Municipal officials look for ‘better ways’

Nearly 90 Alberta communities are having a tough time staying afloat and 44 villages no longer have the required population of 300.

Nearly 90 Alberta communities are having a tough time staying afloat and 44 villages no longer have the required population of 300.

It is against this backdrop that 275 representatives from urban municipalities across the province gathered in Red Deer to look at whether there are better ways to run communities.

Alberta Urban Municipalities Association (AUMA) president Lloyd Bertschi said governance has become an increasingly important issue in the province, especially in smaller communities that are struggling to provide the kinds of services residents expect.

Two-thirds of the province’s communities in trouble reported difficulties getting the staff they need.

Bertschi said after an AUMA conference last year it was clear that governance, of the way that communities are run, was an issue on a lot of minds.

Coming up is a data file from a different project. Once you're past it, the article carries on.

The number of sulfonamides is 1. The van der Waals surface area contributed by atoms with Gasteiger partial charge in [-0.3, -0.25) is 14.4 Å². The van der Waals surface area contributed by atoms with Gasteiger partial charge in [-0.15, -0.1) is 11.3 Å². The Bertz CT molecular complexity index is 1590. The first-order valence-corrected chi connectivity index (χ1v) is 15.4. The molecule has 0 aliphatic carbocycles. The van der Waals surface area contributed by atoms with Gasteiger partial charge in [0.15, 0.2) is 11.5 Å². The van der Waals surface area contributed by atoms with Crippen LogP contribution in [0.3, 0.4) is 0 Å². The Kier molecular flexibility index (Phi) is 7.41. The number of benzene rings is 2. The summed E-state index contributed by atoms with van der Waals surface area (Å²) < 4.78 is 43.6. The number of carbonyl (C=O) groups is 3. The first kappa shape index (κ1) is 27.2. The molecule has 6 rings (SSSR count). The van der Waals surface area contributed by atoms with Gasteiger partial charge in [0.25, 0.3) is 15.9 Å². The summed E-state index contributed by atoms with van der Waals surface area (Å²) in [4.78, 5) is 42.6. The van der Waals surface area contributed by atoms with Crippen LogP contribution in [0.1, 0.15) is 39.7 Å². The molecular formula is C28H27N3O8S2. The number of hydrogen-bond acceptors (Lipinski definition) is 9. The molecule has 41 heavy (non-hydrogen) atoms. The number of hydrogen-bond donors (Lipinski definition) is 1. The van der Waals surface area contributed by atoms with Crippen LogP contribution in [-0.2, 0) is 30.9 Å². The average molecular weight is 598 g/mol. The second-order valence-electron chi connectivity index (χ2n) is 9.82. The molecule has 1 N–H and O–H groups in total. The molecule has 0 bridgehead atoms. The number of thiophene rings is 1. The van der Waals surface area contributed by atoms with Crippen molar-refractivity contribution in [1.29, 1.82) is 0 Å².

Overflow crowds filled two workshops on the issue at that conference.

“We asked the question, ‘If we continue to do the same things as we are today for the next 10 years will your municipality be sustainable?’ And nobody put their hand up,” he said.

In a January survey of 319 municipal officials, half felt the status quo would not be effective.

Respondents were also asked what the big issues for their community were. Building and maintaining infrastructure was by far the leader, picked by 61 per cent. Funding and finances, and water issues followed at 26 per cent each.

A number of international experts were brought in to discuss how to handle local government issues at the two-day provincial summit at the north end Holiday Inn.

The AUMA plans to gather input and prepare a series of recommendations.

Among the options are creating more regional-style governments.

Red Deer city Councillor Buck Buchanan said the summit gives municipalities a forum to develop a common approach to the issues facing them.

Almost all communities are wrestling with issues around sustainability.

“It’s tough for municipalities, and rural communities also, to be able to (offer) all the things that people expect to have in this day and age,” he said.

The summit continues today.

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